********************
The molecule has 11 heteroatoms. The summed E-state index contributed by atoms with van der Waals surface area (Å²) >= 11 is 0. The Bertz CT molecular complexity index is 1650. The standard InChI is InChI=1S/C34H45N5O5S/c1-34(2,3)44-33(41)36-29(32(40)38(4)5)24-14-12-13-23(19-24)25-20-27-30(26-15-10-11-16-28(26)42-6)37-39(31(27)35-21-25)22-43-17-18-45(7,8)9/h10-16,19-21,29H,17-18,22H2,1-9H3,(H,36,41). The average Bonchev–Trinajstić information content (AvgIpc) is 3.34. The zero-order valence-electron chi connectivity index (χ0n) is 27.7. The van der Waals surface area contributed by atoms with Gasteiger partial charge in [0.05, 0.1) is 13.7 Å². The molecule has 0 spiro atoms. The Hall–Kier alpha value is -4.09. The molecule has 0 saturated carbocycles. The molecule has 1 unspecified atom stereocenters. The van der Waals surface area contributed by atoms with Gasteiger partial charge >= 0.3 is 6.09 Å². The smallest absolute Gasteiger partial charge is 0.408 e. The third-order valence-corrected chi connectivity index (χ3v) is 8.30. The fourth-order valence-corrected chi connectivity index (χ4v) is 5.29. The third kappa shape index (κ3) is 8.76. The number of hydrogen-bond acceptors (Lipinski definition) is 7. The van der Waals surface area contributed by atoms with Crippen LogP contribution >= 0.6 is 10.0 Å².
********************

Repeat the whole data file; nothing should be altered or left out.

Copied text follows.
The molecule has 11 heteroatoms. The summed E-state index contributed by atoms with van der Waals surface area (Å²) >= 11 is 0. The Bertz CT molecular complexity index is 1650. The standard InChI is InChI=1S/C34H45N5O5S/c1-34(2,3)44-33(41)36-29(32(40)38(4)5)24-14-12-13-23(19-24)25-20-27-30(26-15-10-11-16-28(26)42-6)37-39(31(27)35-21-25)22-43-17-18-45(7,8)9/h10-16,19-21,29H,17-18,22H2,1-9H3,(H,36,41). The average Bonchev–Trinajstić information content (AvgIpc) is 3.34. The zero-order valence-electron chi connectivity index (χ0n) is 27.7. The van der Waals surface area contributed by atoms with Gasteiger partial charge in [0.05, 0.1) is 13.7 Å². The molecule has 0 spiro atoms. The Hall–Kier alpha value is -4.09. The molecule has 0 saturated carbocycles. The molecule has 1 unspecified atom stereocenters. The van der Waals surface area contributed by atoms with Gasteiger partial charge >= 0.3 is 6.09 Å². The smallest absolute Gasteiger partial charge is 0.408 e. The third-order valence-corrected chi connectivity index (χ3v) is 8.30. The fourth-order valence-corrected chi connectivity index (χ4v) is 5.29. The third kappa shape index (κ3) is 8.76. The number of hydrogen-bond acceptors (Lipinski definition) is 7. The van der Waals surface area contributed by atoms with Crippen LogP contribution >= 0.6 is 10.0 Å².